We report a rare case of neurodegeneration with brain iron accumulation (NBIA) presented with episodic inspiratory stridor. A 10-year-old boy presented with 3-year history of gradually progressive spastic gait and generalized dystonia (involving all four limbs, neck, jaw, and speech). MRI brain showed “Eye of Tiger” sign. He recently developed severe inspiratory stridor associated with almost gasping respiration. Direct video laryngoscopy showed paradoxical vocal cord closure during inspiration. He was treated with EMG-guided botulinum toxin-A injection given into bilateral thyroarytenoid muscles, resulting in dramatic response with complete disappearance of the stridor within a week. The effect lasted 18 months.
Adductor laryngeal breathing dystonia; botulinum toxin; stridor
Wegener's granulomatosis (WG) is a systemic necrotizing vasculitis that affects the small blood vessels. It mainly affects the upper and lower respiratory tract and kidneys. Central nervous system (CNS) involvement is rare, and has been reported only in about 8% of cases during the course of illness. Initial presentation with neurologic affection, particularly chronic hypertrophic meningitis is very unusual. We report the case of a 34 year old male who presented with chronic hypertrophic meningitis and multiple cranial nerve involvement as the initial manifestation, without respiratory and renal symptoms. This case highlights the difficulties in diagnosing a rare disease with rarer presentation, and at the same time illustrates that Wegener's granulomatosis should be considered in the differential diagnosis of chronic meningitis.
Chronic meningitis; cranial neuropathies; Wegener's granulomatosis
Rhino-orbitocerebral mucormycosis (ROCM) is a fungal infection commonly affecting individuals with diabetes and those in immunocompromised states. However, infections caused by Apophysomyces elegans can involve immunocompetent individuals. The invasion pattern of cerebral mucormycosis is somewhat predictable and may occur by direct invasion or hematogenous spread. Perineural spread of the disease is unusual. Here, we report the first case of perineural extension of ROCM caused by A. elegans along the trigeminal nerve in a 25-year-old immunocompetent, nondiabetic individual.
Magnetic resonance imaging; perineural spread; rhino-orbitocerebral mucormycosis; sinusitis; trigeminal nerve
With increasing usage of thrombolysis in the treatment of acute ischemic strokes within 4.5- hour window, it is becoming more important to recognize stroke mimics. Though the incidence of stroke mimics being thrombolysed is less than 3%, it is essential to diagnose them so as to avoid wrong thrombolytic treatment which carries potential complications of bleeding. We describe the case of a 17 year old girl with acute lymphoblastic leukemia, who developed stroke like episodes on two consecutive challenges with a chemotherapeutic regime which included intravenous and intrathecal methotrexate. She had MRI changes consistent with acute ischemic stroke on both occasions. Her deficits recovered completely and spontaneously, as did the MRI changes. She did not have any further episodes when methotrexate was excluded from the chemotherapeutic regime.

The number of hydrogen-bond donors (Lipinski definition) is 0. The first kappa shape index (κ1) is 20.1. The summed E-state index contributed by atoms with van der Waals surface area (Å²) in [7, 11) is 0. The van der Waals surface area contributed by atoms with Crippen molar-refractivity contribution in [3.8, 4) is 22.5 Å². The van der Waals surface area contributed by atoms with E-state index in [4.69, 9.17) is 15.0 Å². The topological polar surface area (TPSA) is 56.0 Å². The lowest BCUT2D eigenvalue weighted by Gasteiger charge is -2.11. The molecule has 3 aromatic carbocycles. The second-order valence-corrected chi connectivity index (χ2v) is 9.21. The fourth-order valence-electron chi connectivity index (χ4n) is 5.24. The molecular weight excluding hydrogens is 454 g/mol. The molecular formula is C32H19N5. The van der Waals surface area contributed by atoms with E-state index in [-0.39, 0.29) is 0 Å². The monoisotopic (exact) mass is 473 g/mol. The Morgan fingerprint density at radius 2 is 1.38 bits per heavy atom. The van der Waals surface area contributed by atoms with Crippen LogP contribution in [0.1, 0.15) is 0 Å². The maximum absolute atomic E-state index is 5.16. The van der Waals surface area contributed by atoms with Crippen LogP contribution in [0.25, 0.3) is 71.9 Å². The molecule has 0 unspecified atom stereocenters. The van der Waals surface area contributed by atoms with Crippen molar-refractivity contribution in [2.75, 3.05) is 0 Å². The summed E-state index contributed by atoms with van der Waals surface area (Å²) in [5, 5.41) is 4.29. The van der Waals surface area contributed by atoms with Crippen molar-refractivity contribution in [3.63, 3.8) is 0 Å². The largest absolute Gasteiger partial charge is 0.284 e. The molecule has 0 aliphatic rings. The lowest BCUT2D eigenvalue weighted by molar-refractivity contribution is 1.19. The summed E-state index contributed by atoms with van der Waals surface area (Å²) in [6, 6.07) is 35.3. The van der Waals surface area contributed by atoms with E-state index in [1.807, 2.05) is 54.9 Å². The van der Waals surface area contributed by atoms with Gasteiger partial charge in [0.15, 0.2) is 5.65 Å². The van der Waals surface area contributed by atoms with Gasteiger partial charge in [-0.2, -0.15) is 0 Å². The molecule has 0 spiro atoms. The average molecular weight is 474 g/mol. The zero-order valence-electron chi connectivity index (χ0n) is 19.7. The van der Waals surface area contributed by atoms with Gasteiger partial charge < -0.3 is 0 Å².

Leucoencephalopathy; methotrexate; stroke mimic
Brain malformations such as agenesis and dysgenesis of corpus callosum, pituitary hypoplasia, hypothalamic hamartoma, mesial temporal periventricular heterotopia, and abnormally oriented and misshapen hippocampi have been described with SOX2 gene mutations. A neocortical malformation is presented here in association with SOX2 deletion that over time underwent spontaneous evolution and decrease in size.
Cortical malformation; SOX2; anophthalmia
Sjögren-Larsson syndrome (SLS) is an inherited neurocutaneous disorder caused by mutations in the aldehyde dehydrogenase family 3 member A2 (ALDH3A2) gene that encodes fatty aldehyde dehydrogenase. Affected patients display ichthyosis, mental retardation, and spastic diplegia. More than 70 mutations in ALDH3A2 have been discovered in SLS patients. We diagnosed two brothers age of 12 and 20 years with characteristic features of this rare syndrome. Magnetic resonance imaging showed demyelinating disease in both of them. We described a novel homozygous, c. 835 T > A (p.Y279N) mutation in exon 6 in two patients.
Ichthyosis; mental retardation; mutation; spastic diplegia
Apraxia of speech (AOS) is a rare, but well-defined motor speech disorder. It is characterized by irregular articulatory errors, attempts of self-correction and persistent prosodic abnormalities. Similar to aphasia, AOS is also localized to the dominant cerebral hemisphere. We report a case of Crossed Aphasia with AOS in a 48-year-old right-handed man due to an ischemic infarct in right cerebral hemisphere.
Apraxia of speech; crossed aphasia; crossed apraxia of speech; right-handed
Spinal arteriovenous fistulas are rare entities. They often present with congestive myelopathy but are infrequently diagnosed as the cause of the patients’ symptoms. Only one such case has been described previously in Indian literature. We describe one such case who presented to us after a gap of 3 years since symptom onset and following a failed laminectomy where the cause was later diagnosed to be an intradural fistula in the filum terminale fed by the anterior spinal artery and review the available literature.